WHY?
Well, for starters, many of us don't experience the problems that you were having with your unit, including, as I recall, burnt wiring. Altitude and leveling haven't been issues as many in the past have said in their comments. LP fridges are subject to ambient outside temps which may be their greatest issue. But that isn't the OP's complaint. His is too cold at times and shutting off completely at others. Those suggest that it is not functioning as designed. Rather, some component is failing.

In addition, a change to comp fridge requires for most alterations in the electrical system. Those can be costly and for many it's not a question of IF you can afford it but if you can justify it based on how you use your RV and the frequency of use.
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Old 11-24-2019, 02:15 AM   #18
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Thanks to all for your replies. I can always count on good suggestions here! I apologize for not giving my model number, but I cannot for a week. However I think it is 2351. In any case, it is in a 2004 Leisure Travel. The fridge obviously is 3way, with manual gas start, pushing a square button to strike the piezo lighter. It has worked fine for us for our 3 years of ownership until this series of episodes developed. Most of our B usage is boondocking so an all electric fridge is not for us -- I am fine with propane, especially the modern versions. If I have to, we will replace it, but if I could make it work satsfactorily on propane, I would be happy. Judging from other posts, it seems likely the 120v is beyond hope, but since we are seldom plugged ia, that is not a deal killer. My belief is that the problem is with the thermostat itself as there is no circuit board that I know of. Hence my question--is the thermostat repairable/replacable?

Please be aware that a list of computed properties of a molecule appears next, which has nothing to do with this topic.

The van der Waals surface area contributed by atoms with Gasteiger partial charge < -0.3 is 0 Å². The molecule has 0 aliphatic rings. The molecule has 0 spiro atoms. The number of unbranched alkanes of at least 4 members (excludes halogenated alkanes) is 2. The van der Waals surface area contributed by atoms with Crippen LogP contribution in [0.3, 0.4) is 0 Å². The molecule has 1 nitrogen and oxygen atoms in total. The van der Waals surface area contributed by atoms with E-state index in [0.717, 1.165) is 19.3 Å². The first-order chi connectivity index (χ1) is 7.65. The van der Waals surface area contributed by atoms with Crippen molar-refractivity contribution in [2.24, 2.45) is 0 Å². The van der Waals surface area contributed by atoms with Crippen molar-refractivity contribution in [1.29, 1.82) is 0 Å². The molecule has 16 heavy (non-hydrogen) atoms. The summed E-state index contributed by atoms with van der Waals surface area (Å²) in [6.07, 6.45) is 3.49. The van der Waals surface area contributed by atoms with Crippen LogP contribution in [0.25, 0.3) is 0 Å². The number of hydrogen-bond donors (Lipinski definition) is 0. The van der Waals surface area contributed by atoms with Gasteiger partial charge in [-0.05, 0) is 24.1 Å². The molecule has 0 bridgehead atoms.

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Old 11-24-2019, 04:59 PM   #19
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Originally Posted by SteveJ View Post
That's nice.

Doesn't help much with the OP's dilemma, though. OP is still trying to use/diagnose the old fridge, though (s)he may get to that point.

Other things do come into play with an all electric fridge, though, if boondocking is involved, i.e. battery capacity, solar, etc.

BTW, my LP fridge works just fine in 100 degree days and at 11,000 feet.

Do you have a link to back up this statement?

"It's no wonder that most modern RV models today don't have propane refrigerators".

My thinking is that probably most class B motor homes have an all electric fridge, the rest of the RV market, comprising of about 95% of RVs sold, not so much.
Yes, I do... it's in the owners manual for the 8501, see language below..... Gas ignition fault.... it's not a malfunction.....

4.4 Gas operation (Liquid gas)

The refrigerator must be operated using
liquid gas (propane, butane) (no natural
gas or town gas).
When using LPG gas, please consider that
the burner needs cleaning at shorter inter-
vals due to the gas combustion method (2
- 3 times per year recommended.
In Europe, gas operation is permitted while
travelling only on the condition that the gas
system of the vehicle is equipped with a
hose rupture protection. The national regu-
lations of the respective country must be
observed.
For physical reasons, gas ignition faults